Pulp therapy is a restorative technique used by pediatric dentists to save a severely decayed primary tooth wherein the decay has reached the pulp layer of the tooth. It is similar to a root canal and is also commonly referred to as pulpotomy, pulpectomy, or nerve treatment. Pulp therapy removes the decayed tissue to prevent the loss of the tooth or the spread of infection. There are two types of pulp therapy:
Vital pulp therapy is when only the decayed pulp is removed and the healthy pulp tissue is preserved inside the tooth. A solution is also placed inside the tooth to prevent bacterial growth and patient discomfort. Finally, the tooth will be restored using a stainless steel dental crown.
Non-vital pulp therapy is when all the pulp in the pulp chamber and root canals is infected and must be completely removed. Following the removal of the decayed tissue, the inside of the tooth is cleaned and filled with a special material. Over time, this material will be safely absorbed by the body so that the primary tooth will be naturally lost when it comes time for the permanent teeth to erupt. In the meantime, a stainless steel crown is placed to protect the tooth.
Did You Know?
The World Health Organization (WHO) notes that 60-90% of school-aged children around the world are affected by dental cavities that require dental treatment.
Frequently Asked Questions:
Does my child need pulp therapy?
Signs that your child may need pulp therapy can include some or all of the following:
- Tooth pain with no apparent cause
- Tooth sensitivity to hot and cold that remains even after the stimulus is removed
- Swelling or redness in the gum tissue around the affected tooth
- If the tooth is cracked, chipped, or otherwise damaged
In some cases, children may show no symptoms. During your child’s regular dental checkups, Stone Oak Pediatric Dentist Dr. Torres will examine your child’s teeth to determine if any type of restorative treatment is required.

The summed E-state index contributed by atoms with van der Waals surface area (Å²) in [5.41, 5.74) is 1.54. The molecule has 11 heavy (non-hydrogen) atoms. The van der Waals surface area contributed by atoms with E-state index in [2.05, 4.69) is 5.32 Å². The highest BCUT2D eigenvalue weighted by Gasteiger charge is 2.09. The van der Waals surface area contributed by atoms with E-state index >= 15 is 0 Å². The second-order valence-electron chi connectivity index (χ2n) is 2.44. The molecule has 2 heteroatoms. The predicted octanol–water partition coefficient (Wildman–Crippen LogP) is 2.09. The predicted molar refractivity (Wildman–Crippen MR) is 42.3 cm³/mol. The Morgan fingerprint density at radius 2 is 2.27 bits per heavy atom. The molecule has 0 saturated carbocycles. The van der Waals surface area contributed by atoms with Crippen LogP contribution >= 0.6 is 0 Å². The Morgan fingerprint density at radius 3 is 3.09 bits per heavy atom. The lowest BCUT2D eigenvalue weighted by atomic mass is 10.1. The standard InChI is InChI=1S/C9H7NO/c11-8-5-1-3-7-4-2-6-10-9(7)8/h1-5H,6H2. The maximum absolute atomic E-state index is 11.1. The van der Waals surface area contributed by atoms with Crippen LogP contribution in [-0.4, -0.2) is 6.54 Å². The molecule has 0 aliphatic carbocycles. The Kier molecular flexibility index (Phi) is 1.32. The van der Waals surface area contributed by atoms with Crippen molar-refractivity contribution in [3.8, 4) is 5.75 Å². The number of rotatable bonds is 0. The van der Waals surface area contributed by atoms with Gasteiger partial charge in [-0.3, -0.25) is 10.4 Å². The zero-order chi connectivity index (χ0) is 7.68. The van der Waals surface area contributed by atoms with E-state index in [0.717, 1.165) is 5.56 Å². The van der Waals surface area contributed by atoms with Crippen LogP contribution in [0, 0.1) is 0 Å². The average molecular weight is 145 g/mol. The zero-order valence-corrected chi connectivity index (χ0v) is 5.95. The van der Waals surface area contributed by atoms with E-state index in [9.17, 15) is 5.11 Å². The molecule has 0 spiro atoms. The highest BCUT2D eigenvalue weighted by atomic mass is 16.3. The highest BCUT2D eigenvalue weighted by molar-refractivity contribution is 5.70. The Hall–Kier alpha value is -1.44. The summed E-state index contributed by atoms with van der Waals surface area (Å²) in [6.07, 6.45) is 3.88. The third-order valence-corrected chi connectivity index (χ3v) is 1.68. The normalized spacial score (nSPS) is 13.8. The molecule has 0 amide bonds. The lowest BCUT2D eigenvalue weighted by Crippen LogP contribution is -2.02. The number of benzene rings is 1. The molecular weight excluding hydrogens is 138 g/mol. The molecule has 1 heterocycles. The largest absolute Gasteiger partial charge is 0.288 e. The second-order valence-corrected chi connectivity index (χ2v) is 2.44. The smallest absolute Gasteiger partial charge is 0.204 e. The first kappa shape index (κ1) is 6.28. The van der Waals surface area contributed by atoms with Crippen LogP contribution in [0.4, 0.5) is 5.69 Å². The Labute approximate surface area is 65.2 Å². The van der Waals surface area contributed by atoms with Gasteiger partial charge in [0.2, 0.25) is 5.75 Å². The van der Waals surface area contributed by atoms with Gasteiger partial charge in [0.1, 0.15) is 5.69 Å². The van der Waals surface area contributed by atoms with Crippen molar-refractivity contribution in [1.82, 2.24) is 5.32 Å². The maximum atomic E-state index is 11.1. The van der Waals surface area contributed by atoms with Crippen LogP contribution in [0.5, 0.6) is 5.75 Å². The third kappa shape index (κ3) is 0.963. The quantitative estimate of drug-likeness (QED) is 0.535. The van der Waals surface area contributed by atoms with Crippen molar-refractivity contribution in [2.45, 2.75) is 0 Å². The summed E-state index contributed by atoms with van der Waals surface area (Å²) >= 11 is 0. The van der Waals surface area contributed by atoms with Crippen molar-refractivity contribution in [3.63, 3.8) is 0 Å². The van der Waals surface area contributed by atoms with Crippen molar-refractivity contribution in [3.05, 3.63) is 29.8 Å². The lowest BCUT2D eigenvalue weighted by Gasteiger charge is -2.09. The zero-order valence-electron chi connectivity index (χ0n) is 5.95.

If severe decay is found, then pulp therapy will likely be recommended to preserve the tooth. Although primary teeth will eventually be naturally lost to make room for permanent teeth, primary teeth that are lost too soon can cause problems that can negatively affect the incoming permanent teeth. For example, the permanent teeth may erupt crooked or tilted, as well as being overcrowded. Additionally, primary teeth are essential for proper speaking and eating functions, so their preservation is of the utmost importance.
What is the difference between a baby root canal and an adult root canal?
Although they may sound similar, there are actually a few key differences between a baby root canal (pulp therapy) and an adult root canal. First, permanent fillings are not placed in the nerve canal during a baby root canal. This is so that the tooth can naturally be lost when it is time. Secondly, decay spreads at a quicker rate in baby teeth than it does in adult teeth, therefore the need for pulp therapy can be greater than the need for an adult root canal.
What type of dental sedation will be used during pulp therapy treatment?
Most cases of pulp therapy treatment can safely be performed with local anesthetic and minimal sedation. Conscious sedation with nitrous oxide is usually enough to relax an anxious child so that the procedure can be performed. For more information on conscious sedation, see our services page. In rare cases, a heavier sedation method may be advised. If this is the case, Dr. Torres will discuss this with you ahead of time.
What can I expect when my child receives pulp therapy at Kids World Pediatrics?
When your child receives pulp therapy at Kids World Pediatrics, they will be given a local anesthetic and a sedative to keep them pain-free and relaxed. The procedure will begin with Dr. Torres making a small hole in the top of the tooth to access the dental pulp. Depending on the type of pulp therapy being performed, some or all of the dental pulp will be removed. Once the decayed tissue is removed, the area will be cleaned and then filled with a special material called gutta-percha. Gutta-percha is a rubber-like material that will provide internal support for the tooth. After pulp therapy has been completed, a stainless steel dental crown will be placed over the tooth to protect it.
How do I care for my child after they receive pulp therapy?
After your child receives pulp therapy, it may take a few hours for the dental anesthetic to wear off. If nitrous oxide was used as a sedative, then your child will be alert as soon as they stop inhaling the gas. In the days following their procedure, they may experience some residual pain caused by inflammation as a result of the previous infection. They may also experience some tooth sensitivity. Both these things should resolve themselves within a week. Your child will be able to return to their usual daily dental routine and it is important that you encourage them to do so.